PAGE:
The FertileGirl site aims to destigmatize pregnancy troubles.
Women need to start saying the “F” word more.
Fertility can be a sensitive subject for those who are struggling with getting pregnant coupled with the emotions of feeling ashamed and alone. One new mom who had a hard time conceiving made it her mission to destigmatize the conversation with FertileGirl, a pre-pregnancy nutrition site and empowering forum for women to share their bumpy journeys to motherhood.
“After I got married my husband and I couldn’t wait to start a family, but after months our excitement gave way to anxiety,” Allison Kasirer, founder of FertileGirl.com, tells Moneyish.
“I was leading a stressful life. I was traveling every week for work and I was having trouble getting pregnant. It was my first real work-life balance issue,” she recalls.
Kasirer, 30, took a leave of absence from her finance job in New York City at JP Morgan in 2015 to focus on what she calls a “lifestyle overall” of changing her diet, exercising more and de-stressing — basically mothering herself before becoming a mom.
She tried in-vitro fertilization and a diet of plant-based protein, healthy fats and superfoods, but her first pregnancy ended in an early miscarriage.
“I was devastated,” Kasirer says.
She’s far from alone. One in eight couples in America struggle to get pregnant, according to the National Infertility Association. And more than 85,000 women in the US undergo in-vitro fertilization annually. The high cost of a single IVF procedure estimated by the American Pregnancy Association is between $12,000 to $17,000. And if the first treatment fails, many women can’t afford a second.
In a “fresh” IVF cycle, eggs are harvested transvaginally after a closely monitored period of ovulation-inducing medications and then mixed with fresh sperm. A few of the best-resulting embryos are then transferred to the uterus by way of a thin catheter. Consultation and testing fees range from $1,500 to $3,500, and medications typically run from $2,500 to $4,000 per treatment cycle. The national average for IVF with donor eggs is $28,000, according to AdvancedFertility.com.
Kasirer’s treatment was covered through insurance, but she says it would have cost upwards of $30,000. Medication made her sick and other side effects started to take a toll.
“The emotional burden was much harder, and I ended up seeing a reproductive psychiatrist who was helpful during that time,” Kasirer says.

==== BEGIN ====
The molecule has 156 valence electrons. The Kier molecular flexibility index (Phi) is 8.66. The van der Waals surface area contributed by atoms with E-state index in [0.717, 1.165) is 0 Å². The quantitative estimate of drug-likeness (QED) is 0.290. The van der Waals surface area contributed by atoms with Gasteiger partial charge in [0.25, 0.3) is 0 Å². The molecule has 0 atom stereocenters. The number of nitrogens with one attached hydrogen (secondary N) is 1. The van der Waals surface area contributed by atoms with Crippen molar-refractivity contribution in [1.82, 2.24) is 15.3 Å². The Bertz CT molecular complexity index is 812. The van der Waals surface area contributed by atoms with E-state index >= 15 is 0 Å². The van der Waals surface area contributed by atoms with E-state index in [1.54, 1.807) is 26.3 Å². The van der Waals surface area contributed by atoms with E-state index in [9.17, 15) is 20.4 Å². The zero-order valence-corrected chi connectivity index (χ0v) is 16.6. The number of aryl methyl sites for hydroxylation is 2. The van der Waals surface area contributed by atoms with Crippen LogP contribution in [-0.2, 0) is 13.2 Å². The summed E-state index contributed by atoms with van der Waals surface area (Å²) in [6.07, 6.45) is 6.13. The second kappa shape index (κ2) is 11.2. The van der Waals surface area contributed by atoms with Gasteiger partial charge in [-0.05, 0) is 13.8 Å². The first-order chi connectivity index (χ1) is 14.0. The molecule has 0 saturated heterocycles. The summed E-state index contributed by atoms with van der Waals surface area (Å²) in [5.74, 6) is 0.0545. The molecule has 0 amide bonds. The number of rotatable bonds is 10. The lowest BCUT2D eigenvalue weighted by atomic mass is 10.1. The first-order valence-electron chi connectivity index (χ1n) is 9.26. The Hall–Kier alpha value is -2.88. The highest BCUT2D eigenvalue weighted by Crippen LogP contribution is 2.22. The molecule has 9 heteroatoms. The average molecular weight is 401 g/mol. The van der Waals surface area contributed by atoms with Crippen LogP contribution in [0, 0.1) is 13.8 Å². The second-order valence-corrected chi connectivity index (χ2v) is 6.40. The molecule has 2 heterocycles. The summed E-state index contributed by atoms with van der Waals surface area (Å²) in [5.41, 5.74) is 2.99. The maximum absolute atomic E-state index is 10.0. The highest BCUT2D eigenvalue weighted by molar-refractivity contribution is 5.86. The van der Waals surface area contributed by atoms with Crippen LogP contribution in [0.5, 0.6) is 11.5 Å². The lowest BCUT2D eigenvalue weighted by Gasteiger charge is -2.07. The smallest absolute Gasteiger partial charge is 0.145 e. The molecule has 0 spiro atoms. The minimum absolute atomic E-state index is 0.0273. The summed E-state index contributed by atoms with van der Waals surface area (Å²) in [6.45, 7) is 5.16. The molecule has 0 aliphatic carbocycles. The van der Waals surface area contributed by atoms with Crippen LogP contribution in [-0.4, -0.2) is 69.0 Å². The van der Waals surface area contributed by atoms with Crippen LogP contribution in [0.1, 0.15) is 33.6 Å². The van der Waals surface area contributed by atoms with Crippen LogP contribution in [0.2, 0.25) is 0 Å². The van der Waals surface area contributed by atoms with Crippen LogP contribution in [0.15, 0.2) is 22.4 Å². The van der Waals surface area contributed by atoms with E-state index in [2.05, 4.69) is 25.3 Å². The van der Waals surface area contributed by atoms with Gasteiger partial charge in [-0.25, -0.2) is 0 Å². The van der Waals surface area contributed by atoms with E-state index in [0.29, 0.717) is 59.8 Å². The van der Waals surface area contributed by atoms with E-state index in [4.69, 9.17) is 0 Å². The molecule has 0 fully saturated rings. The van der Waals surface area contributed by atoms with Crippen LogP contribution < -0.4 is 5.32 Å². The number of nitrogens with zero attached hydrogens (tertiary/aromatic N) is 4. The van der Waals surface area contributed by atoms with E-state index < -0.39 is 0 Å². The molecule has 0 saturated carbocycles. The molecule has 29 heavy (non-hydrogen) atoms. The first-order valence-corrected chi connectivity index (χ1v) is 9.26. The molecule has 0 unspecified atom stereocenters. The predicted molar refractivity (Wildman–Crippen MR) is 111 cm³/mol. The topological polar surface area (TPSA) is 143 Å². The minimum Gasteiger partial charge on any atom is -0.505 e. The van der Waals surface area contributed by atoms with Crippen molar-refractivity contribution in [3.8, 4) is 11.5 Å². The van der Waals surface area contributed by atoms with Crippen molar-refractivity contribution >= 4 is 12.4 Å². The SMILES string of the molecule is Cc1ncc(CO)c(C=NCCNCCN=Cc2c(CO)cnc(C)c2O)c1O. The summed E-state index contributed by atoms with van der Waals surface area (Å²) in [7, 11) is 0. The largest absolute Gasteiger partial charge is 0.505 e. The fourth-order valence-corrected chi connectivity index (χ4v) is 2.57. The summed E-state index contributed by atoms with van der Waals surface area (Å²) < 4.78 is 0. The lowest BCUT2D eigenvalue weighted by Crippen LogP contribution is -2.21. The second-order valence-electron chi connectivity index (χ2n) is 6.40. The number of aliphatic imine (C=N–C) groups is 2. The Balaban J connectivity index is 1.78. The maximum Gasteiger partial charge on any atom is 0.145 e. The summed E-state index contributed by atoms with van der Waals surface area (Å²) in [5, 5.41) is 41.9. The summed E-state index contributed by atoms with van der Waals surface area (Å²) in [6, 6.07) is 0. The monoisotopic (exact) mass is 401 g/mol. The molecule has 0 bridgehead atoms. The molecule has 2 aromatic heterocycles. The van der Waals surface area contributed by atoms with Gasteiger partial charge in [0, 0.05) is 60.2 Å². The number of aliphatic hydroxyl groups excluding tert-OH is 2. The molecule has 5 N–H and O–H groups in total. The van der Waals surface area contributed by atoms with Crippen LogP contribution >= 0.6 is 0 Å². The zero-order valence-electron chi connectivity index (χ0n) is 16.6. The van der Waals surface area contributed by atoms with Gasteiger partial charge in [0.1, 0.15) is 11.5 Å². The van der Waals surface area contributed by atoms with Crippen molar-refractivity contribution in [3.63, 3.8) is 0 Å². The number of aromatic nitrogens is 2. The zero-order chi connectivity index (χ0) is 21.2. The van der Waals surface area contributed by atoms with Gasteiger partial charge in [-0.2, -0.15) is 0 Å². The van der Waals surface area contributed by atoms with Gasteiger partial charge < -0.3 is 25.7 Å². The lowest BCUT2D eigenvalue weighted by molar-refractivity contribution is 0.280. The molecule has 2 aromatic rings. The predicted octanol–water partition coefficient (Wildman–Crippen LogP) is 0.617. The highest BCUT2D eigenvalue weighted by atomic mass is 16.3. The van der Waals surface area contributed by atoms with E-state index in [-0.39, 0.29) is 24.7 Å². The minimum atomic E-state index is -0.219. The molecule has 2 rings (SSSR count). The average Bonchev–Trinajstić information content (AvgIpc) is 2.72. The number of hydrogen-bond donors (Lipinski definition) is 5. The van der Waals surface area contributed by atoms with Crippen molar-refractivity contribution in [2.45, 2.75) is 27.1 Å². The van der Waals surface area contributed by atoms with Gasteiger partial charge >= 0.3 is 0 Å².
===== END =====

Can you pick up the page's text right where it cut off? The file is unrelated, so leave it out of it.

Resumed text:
The conversation about infertility still has a stigma but some are making it easier for women to feel comfortable sharing their stories. Actress Gabrielle Union detailed her emotional experience with a number of miscarriages in her new memoir, Kim Kardashian has been vocal about using a surrogate to carry her third child with Kanye West, and John Legend and wife Chrissy Teigen are open with their struggles of conceiving naturally.
Kasirer surrounded herself with women who were going through a similar experiences and formed a support group via her blog FertileGirl.com, which allows women to vent to their #FertileFriends about their pregnancy mishaps. The free site is geared towards millennial moms, also provides nutrition information with options to buy superfood bars that promote fertility, recommended medical treatments, IVF options and resources like an actual fertility consultant. Leyla Bilali, a pediatric nurse and advisor to the site, offers a class on how to prepare for IVF injections and cope with side effects. There’s also self-help content under the tab “Real Talk,” like a blog post for balancing work and fertility, along with lighter notes like how not to toss your phone when Instagram is filled with baby bumps or how to relieve the anxiety of being the only one in your friend group not pregnant.
It’s free to subscribe to FertileGirl.com. Similar sites like AttainedFertility.com and Resolve.org also work to connect users with support groups and provide ways to seek funding for medical treatments with infertility finance programs.
FertileGirl generates revenue through its namesake nutrition bar subscription service. Kasirer started whipping up health food bars packed with superfoods and nutrients omega 3s, calcium, iron and plant-based protein coupled with tasty ingredients like cinnamon almond, maca, and goji — all the right stuff to promote healthy eating when trying to conceive.
While there’s no magic diet that can ensure a woman will get pregnant, there are certainly factors one can control when trying to conceive. Drs. Jorge Chavarro and Walter Willett of the Harvard School of Public Health found that women who consumed “good” fats, whole grains and plant protein improved their egg supply, while those who ate “bad” fats, like refined carbohydrates and red meat may make fewer eggs, increasing the risk for ovulatory infertility. They suggest choosing complex carbs like brown rice, oats or quinoa and good fats like avocados, nut butters and olive oil. They also advise implementing more plant-based protein into diets.
“My doctors always told me it’s best to get your nutrition from real food,” says Kasirer.
Now she sells the bars on her site ($45 for 12), and a portion of the net proceeds go to Baby Quest, a non-profit charity granting financial assistance to those who can’t afford the high cost of fertility treatments like IVF, egg, sperm donation and gestational surrogacy.
Kasirer recently welcomed twin boys with her husband and is now looking forward to helping other women get pregnant too.
“So much is out of your control when you are trying to conceive, taking control of those lifestyle changes can be empowering,” she says.
“FertileGirl allowed me to shape my negative experience into something that can help and inspire other women.”
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